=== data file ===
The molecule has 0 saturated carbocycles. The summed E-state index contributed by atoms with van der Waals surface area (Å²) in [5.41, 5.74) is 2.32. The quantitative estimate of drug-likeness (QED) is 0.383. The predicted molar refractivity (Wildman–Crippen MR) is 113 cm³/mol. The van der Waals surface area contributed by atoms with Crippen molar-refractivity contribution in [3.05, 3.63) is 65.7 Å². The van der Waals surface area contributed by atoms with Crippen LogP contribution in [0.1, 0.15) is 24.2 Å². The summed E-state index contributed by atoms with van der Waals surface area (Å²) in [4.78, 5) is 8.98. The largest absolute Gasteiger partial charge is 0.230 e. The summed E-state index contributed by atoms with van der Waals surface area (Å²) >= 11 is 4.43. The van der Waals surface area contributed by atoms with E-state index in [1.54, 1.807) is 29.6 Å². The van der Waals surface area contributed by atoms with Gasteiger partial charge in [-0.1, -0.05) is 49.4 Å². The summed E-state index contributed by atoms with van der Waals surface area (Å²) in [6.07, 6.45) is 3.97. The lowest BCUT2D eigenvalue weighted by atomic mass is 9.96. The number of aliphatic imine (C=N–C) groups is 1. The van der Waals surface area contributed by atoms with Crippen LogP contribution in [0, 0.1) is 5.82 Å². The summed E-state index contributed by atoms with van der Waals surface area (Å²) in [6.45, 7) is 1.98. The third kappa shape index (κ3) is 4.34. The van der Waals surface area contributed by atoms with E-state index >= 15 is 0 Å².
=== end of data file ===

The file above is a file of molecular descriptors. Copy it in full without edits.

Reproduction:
The molecule has 0 saturated carbocycles. The summed E-state index contributed by atoms with van der Waals surface area (Å²) in [5.41, 5.74) is 2.32. The quantitative estimate of drug-likeness (QED) is 0.383. The predicted molar refractivity (Wildman–Crippen MR) is 113 cm³/mol. The van der Waals surface area contributed by atoms with Crippen molar-refractivity contribution in [3.05, 3.63) is 65.7 Å². The van der Waals surface area contributed by atoms with Crippen LogP contribution in [0.1, 0.15) is 24.2 Å². The summed E-state index contributed by atoms with van der Waals surface area (Å²) in [4.78, 5) is 8.98. The largest absolute Gasteiger partial charge is 0.230 e. The summed E-state index contributed by atoms with van der Waals surface area (Å²) >= 11 is 4.43. The van der Waals surface area contributed by atoms with E-state index in [1.54, 1.807) is 29.6 Å². The van der Waals surface area contributed by atoms with Gasteiger partial charge in [-0.1, -0.05) is 49.4 Å². The summed E-state index contributed by atoms with van der Waals surface area (Å²) in [6.07, 6.45) is 3.97. The lowest BCUT2D eigenvalue weighted by atomic mass is 9.96. The number of aliphatic imine (C=N–C) groups is 1. The van der Waals surface area contributed by atoms with Crippen LogP contribution in [0, 0.1) is 5.82 Å². The summed E-state index contributed by atoms with van der Waals surface area (Å²) in [6.45, 7) is 1.98. The third kappa shape index (κ3) is 4.34. The van der Waals surface area contributed by atoms with E-state index >= 15 is 0 Å².